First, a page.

Sales professionals command respect. You must have it for yourself, before you can earn it from others. “Respect yourself” was the title and message of a song by The Staple Singers. “Pops” Staple was the lead vocal in the self-empowerment themed song that hit the R&B and Pop charts in 1971. The chorus was a simple, but powerful refrain:
Since my first column for Electrical Wholesaling, I have offered the conviction that too much sales training today relies upon gimmickry and manipulation and not enough on common sense. Common sense would lead you to believe that every salesperson has self-respect, but do they? In sales management, I worked with many great sales professionals, but one sales rep stands out for his lack of respect for himself and his profession.
He had most of the proper tools to be successful. He was sharply dressed, intelligent, understood the business and knew the products. He was memorable however, for one unfortunate trait. Often, he referred to himself, as well as other salespeople as “peddlers.” Synonyms for “peddler” include “hawker” and “pusher.” Unfortunately, his general attitude projected not only a lack of respect for his own profession; it similarly projected a lack of respect for his customers. If he was a “peddler,” then his customers were his “pigeons,” or “marks.” His language betrayed a destructive cynicism about the nature of the relationship between a sales representative and his customers. Successful salespeople see their job as an obvious benefit to the customer and their relationship as one that’s mutually beneficial. It’s not surprising that this sales representative was unsuccessful and ultimately forced to make a career change.
Successful salespeople project pride, a sense of self-worth, self-respect and recognize the real value they bring to the supply chain. Respect for yourself is evident in your work ethic, grooming, professional appearance, what you say and how you say it. You don’t have to dress like a Wall Street banker, but you should always dress in such a way that your appearance is appropriate for your surroundings.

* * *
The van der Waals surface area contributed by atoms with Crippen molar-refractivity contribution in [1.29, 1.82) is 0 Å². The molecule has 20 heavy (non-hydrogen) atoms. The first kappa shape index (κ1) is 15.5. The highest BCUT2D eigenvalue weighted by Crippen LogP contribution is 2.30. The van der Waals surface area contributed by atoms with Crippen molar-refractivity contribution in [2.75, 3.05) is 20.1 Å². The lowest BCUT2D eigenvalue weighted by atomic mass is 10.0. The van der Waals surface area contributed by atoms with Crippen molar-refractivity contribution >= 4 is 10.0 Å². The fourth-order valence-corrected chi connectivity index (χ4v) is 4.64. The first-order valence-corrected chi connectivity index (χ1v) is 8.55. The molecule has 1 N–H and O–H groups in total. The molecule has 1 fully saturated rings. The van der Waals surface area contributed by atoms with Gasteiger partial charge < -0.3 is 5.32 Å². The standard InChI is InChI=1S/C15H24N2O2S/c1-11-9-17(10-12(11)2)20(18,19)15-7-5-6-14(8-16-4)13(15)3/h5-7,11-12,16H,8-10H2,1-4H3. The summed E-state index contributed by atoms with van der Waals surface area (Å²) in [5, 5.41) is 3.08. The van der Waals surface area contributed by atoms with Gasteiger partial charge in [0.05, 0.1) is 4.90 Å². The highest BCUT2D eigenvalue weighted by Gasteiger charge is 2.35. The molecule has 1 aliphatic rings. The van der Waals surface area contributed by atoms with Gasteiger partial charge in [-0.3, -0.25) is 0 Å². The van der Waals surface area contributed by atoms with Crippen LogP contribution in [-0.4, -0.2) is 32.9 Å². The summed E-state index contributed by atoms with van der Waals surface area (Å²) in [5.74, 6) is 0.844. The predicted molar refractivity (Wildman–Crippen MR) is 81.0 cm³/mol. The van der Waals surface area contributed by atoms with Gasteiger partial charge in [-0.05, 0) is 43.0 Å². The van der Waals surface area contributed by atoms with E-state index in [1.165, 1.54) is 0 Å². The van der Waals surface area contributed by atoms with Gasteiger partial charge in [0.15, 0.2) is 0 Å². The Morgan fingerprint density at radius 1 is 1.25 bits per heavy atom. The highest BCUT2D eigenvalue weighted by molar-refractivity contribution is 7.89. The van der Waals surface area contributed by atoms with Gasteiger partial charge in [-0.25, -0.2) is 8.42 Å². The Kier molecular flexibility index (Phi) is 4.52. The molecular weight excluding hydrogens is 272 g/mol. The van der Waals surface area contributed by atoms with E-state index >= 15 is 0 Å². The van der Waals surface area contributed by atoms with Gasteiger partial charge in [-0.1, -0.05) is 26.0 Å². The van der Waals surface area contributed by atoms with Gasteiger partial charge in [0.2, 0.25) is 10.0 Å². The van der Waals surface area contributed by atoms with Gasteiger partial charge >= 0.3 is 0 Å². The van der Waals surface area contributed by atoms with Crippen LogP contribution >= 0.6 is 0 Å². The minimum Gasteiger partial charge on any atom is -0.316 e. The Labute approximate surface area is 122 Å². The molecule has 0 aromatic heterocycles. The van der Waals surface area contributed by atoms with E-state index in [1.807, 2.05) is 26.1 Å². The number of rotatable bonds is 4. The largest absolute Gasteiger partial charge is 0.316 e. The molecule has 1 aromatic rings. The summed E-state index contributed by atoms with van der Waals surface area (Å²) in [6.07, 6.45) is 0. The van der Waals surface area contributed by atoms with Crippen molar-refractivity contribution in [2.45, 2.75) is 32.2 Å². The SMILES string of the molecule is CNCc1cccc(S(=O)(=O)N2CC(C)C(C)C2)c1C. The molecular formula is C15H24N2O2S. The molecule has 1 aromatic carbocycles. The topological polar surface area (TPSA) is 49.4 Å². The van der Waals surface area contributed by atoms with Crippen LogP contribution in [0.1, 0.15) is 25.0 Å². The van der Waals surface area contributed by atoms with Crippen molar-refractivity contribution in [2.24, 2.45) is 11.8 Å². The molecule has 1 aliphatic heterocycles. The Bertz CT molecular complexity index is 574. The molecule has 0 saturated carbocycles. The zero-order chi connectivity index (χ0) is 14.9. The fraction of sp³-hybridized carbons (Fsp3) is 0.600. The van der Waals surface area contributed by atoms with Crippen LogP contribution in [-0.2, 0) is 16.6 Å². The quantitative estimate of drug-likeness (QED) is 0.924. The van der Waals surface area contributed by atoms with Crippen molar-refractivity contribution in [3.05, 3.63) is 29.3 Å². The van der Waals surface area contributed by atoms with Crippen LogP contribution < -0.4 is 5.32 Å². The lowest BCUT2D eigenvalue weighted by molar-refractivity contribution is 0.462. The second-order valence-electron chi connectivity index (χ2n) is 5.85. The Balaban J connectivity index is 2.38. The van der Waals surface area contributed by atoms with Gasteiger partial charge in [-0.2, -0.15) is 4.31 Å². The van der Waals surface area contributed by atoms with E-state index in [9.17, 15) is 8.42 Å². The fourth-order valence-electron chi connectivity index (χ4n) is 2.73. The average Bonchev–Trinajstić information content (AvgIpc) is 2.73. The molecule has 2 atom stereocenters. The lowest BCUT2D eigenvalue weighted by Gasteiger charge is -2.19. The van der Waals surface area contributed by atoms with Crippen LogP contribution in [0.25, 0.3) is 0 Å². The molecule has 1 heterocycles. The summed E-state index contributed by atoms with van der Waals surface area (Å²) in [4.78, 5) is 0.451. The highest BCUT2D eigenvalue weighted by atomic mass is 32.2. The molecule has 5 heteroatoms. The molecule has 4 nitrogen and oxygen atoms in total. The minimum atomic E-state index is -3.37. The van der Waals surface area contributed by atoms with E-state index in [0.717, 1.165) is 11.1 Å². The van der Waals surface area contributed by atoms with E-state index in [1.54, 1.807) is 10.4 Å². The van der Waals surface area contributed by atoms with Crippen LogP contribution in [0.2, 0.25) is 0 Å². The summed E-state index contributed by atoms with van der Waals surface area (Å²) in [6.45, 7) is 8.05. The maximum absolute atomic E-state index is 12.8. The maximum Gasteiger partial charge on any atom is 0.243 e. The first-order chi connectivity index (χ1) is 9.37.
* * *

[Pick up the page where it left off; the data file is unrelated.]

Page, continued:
I’ve addressed language in previous columns, but it bears repeating, here. As “Pops” Staples sang; “You cuss around women folk. You don’t even know their name. Then you’re dumb enough to think that it makes you a big ol’ man.” A well-spoken, articulate approach, free of obscenities is always the best way to present yourself!
This brings us to an issue that is a little more complex and nuanced. What should you do if your customer berates you or your employees in an unprofessional manner? This could be a good topic for discussion at your next sales meeting. As a branch manager, I was faced with just that situation.
One day, one of my inside salespeople came into my doorway and asked how much abuse he had to take from a local contractor’s project manager, who was known for his temper. The inside salesperson explained that he was being vehemently cursed because our branch was out of 500MCM bare copper wire. Rather than trying to handle it through the inside salesperson, I picked up his phone and asked the project manager what the problem was. When he began to shout obscenities, I interrupted him to tell him that if he could not speak in a calm and business-like manner, I would prefer he did not call. He responded loudly that if we had the %$#@&% bare copper, he wouldn’t have to scream! I repeated my message. He hung up. It wasn’t long before he began calling back, but we never had that problem again.
To be clear, this is not to say that if you or your company makes a mistake with a customer that he doesn’t have the right and responsibility to make his displeasure known, but it should never be in an unprofessional, personally abusive manner. To me, it was not fair to my employees to expect them to be treated that way and I would rather lose a vulgar, abusive customer than an employee.
My perspective on respect took on an interesting twist when I went from being a branch manager of an electrical distributor to being the director of purchasing for a large national electrical contractor. I was fortunate that the management of the company I went to work for had the same philosophy and approach to working relationships that I did. They were tough negotiators, but knew that the most effective way to achieve the most favorable terms was to be honorable, fair and operate in an atmosphere of mutual respect. When I became involved in a dispute between a project manager or contractor employee who treated the supplier in a disrespectful or dishonest way, my esteem for the supplier was always enhanced when they stood up for themselves in a professional manner. They were sales pros who had respect for themselves. In doing so, they commanded respect from others.